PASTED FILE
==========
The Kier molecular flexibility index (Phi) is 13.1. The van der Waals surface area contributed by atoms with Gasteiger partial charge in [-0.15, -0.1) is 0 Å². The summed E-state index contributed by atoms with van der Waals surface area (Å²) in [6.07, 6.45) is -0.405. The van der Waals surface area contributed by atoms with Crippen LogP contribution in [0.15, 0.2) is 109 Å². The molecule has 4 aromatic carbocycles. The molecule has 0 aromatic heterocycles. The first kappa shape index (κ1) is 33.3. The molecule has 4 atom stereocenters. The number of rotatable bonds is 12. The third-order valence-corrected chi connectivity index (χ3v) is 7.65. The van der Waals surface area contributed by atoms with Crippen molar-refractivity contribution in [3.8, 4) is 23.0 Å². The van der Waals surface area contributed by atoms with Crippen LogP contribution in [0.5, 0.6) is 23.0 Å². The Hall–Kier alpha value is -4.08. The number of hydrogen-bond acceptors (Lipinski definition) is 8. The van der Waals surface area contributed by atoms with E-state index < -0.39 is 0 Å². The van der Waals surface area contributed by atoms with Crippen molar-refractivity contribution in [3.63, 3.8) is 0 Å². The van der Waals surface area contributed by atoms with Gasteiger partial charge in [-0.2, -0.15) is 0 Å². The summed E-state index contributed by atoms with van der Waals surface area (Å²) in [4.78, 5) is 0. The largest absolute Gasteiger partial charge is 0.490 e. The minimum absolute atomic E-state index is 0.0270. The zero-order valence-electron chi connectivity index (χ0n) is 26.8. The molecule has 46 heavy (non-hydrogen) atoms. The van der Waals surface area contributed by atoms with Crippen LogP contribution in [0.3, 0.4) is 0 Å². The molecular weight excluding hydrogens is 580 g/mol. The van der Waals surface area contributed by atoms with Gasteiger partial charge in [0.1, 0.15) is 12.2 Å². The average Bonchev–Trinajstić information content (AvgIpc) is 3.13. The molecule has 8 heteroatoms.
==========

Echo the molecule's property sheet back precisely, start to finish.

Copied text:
The Kier molecular flexibility index (Phi) is 13.1. The van der Waals surface area contributed by atoms with Gasteiger partial charge in [-0.15, -0.1) is 0 Å². The summed E-state index contributed by atoms with van der Waals surface area (Å²) in [6.07, 6.45) is -0.405. The van der Waals surface area contributed by atoms with Crippen LogP contribution in [0.15, 0.2) is 109 Å². The molecule has 4 aromatic carbocycles. The molecule has 0 aromatic heterocycles. The first kappa shape index (κ1) is 33.3. The molecule has 4 atom stereocenters. The number of rotatable bonds is 12. The third-order valence-corrected chi connectivity index (χ3v) is 7.65. The van der Waals surface area contributed by atoms with Crippen molar-refractivity contribution in [3.8, 4) is 23.0 Å². The van der Waals surface area contributed by atoms with Crippen LogP contribution in [0.5, 0.6) is 23.0 Å². The Hall–Kier alpha value is -4.08. The number of hydrogen-bond acceptors (Lipinski definition) is 8. The van der Waals surface area contributed by atoms with E-state index < -0.39 is 0 Å². The van der Waals surface area contributed by atoms with Crippen molar-refractivity contribution in [3.63, 3.8) is 0 Å². The van der Waals surface area contributed by atoms with Gasteiger partial charge in [-0.2, -0.15) is 0 Å². The summed E-state index contributed by atoms with van der Waals surface area (Å²) in [4.78, 5) is 0. The largest absolute Gasteiger partial charge is 0.490 e. The minimum absolute atomic E-state index is 0.0270. The zero-order valence-electron chi connectivity index (χ0n) is 26.8. The molecule has 46 heavy (non-hydrogen) atoms. The van der Waals surface area contributed by atoms with Crippen LogP contribution in [0.3, 0.4) is 0 Å². The molecular weight excluding hydrogens is 580 g/mol. The van der Waals surface area contributed by atoms with Gasteiger partial charge in [0.1, 0.15) is 12.2 Å². The average Bonchev–Trinajstić information content (AvgIpc) is 3.13. The molecule has 8 heteroatoms.